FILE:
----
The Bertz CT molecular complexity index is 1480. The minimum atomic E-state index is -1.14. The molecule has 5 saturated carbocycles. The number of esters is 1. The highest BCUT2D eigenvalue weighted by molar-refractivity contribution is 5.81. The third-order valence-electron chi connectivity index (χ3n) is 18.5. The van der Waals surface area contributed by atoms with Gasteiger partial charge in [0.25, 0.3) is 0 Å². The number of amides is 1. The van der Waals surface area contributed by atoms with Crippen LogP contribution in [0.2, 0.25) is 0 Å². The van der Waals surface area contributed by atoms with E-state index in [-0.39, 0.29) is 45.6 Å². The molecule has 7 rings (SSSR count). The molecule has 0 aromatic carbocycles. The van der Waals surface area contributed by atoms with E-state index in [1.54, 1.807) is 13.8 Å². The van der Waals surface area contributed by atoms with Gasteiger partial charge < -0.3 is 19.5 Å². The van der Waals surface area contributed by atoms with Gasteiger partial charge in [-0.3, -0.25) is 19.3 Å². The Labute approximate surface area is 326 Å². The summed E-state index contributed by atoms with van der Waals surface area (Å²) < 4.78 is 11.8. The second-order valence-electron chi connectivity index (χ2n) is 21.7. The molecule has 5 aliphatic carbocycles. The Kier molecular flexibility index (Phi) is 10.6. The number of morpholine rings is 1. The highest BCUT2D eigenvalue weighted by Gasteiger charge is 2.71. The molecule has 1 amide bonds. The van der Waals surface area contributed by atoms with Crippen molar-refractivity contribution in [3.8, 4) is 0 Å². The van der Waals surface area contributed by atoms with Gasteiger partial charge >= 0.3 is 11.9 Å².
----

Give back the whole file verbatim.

The Bertz CT molecular complexity index is 1480. The minimum atomic E-state index is -1.14. The molecule has 5 saturated carbocycles. The number of esters is 1. The highest BCUT2D eigenvalue weighted by molar-refractivity contribution is 5.81. The third-order valence-electron chi connectivity index (χ3n) is 18.5. The van der Waals surface area contributed by atoms with Gasteiger partial charge in [0.25, 0.3) is 0 Å². The number of amides is 1. The van der Waals surface area contributed by atoms with Crippen LogP contribution in [0.2, 0.25) is 0 Å². The van der Waals surface area contributed by atoms with E-state index in [-0.39, 0.29) is 45.6 Å². The molecule has 7 rings (SSSR count). The molecule has 0 aromatic carbocycles. The van der Waals surface area contributed by atoms with E-state index in [1.54, 1.807) is 13.8 Å². The van der Waals surface area contributed by atoms with Gasteiger partial charge < -0.3 is 19.5 Å². The van der Waals surface area contributed by atoms with Gasteiger partial charge in [-0.3, -0.25) is 19.3 Å². The Labute approximate surface area is 326 Å². The summed E-state index contributed by atoms with van der Waals surface area (Å²) < 4.78 is 11.8. The second-order valence-electron chi connectivity index (χ2n) is 21.7. The molecule has 5 aliphatic carbocycles. The Kier molecular flexibility index (Phi) is 10.6. The number of morpholine rings is 1. The highest BCUT2D eigenvalue weighted by Gasteiger charge is 2.71. The molecule has 1 amide bonds. The van der Waals surface area contributed by atoms with Crippen molar-refractivity contribution in [3.8, 4) is 0 Å². The van der Waals surface area contributed by atoms with Gasteiger partial charge >= 0.3 is 11.9 Å².